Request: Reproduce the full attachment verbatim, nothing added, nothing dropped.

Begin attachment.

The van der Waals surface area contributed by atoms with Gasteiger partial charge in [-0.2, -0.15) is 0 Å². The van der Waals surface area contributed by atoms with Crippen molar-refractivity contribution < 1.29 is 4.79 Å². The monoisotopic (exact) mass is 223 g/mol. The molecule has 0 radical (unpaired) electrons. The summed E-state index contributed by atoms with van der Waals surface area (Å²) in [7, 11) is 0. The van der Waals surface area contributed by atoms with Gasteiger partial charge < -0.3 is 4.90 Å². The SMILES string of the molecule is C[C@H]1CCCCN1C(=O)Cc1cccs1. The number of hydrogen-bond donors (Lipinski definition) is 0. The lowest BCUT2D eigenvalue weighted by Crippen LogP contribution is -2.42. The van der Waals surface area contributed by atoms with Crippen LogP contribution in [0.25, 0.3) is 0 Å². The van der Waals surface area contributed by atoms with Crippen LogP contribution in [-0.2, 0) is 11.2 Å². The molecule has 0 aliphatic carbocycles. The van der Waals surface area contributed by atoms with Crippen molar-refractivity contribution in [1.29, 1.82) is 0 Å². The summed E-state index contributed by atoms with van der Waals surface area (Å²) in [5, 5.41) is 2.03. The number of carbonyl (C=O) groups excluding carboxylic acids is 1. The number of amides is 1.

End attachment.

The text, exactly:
The van der Waals surface area contributed by atoms with Gasteiger partial charge in [-0.2, -0.15) is 0 Å². The van der Waals surface area contributed by atoms with Crippen molar-refractivity contribution < 1.29 is 4.79 Å². The monoisotopic (exact) mass is 223 g/mol. The molecule has 0 radical (unpaired) electrons. The summed E-state index contributed by atoms with van der Waals surface area (Å²) in [7, 11) is 0. The van der Waals surface area contributed by atoms with Gasteiger partial charge < -0.3 is 4.90 Å². The SMILES string of the molecule is C[C@H]1CCCCN1C(=O)Cc1cccs1. The number of hydrogen-bond donors (Lipinski definition) is 0. The lowest BCUT2D eigenvalue weighted by Crippen LogP contribution is -2.42. The van der Waals surface area contributed by atoms with Crippen LogP contribution in [0.25, 0.3) is 0 Å². The van der Waals surface area contributed by atoms with Crippen LogP contribution in [-0.2, 0) is 11.2 Å². The molecule has 0 aliphatic carbocycles. The van der Waals surface area contributed by atoms with Crippen molar-refractivity contribution in [1.29, 1.82) is 0 Å². The summed E-state index contributed by atoms with van der Waals surface area (Å²) in [5, 5.41) is 2.03. The number of carbonyl (C=O) groups excluding carboxylic acids is 1. The number of amides is 1.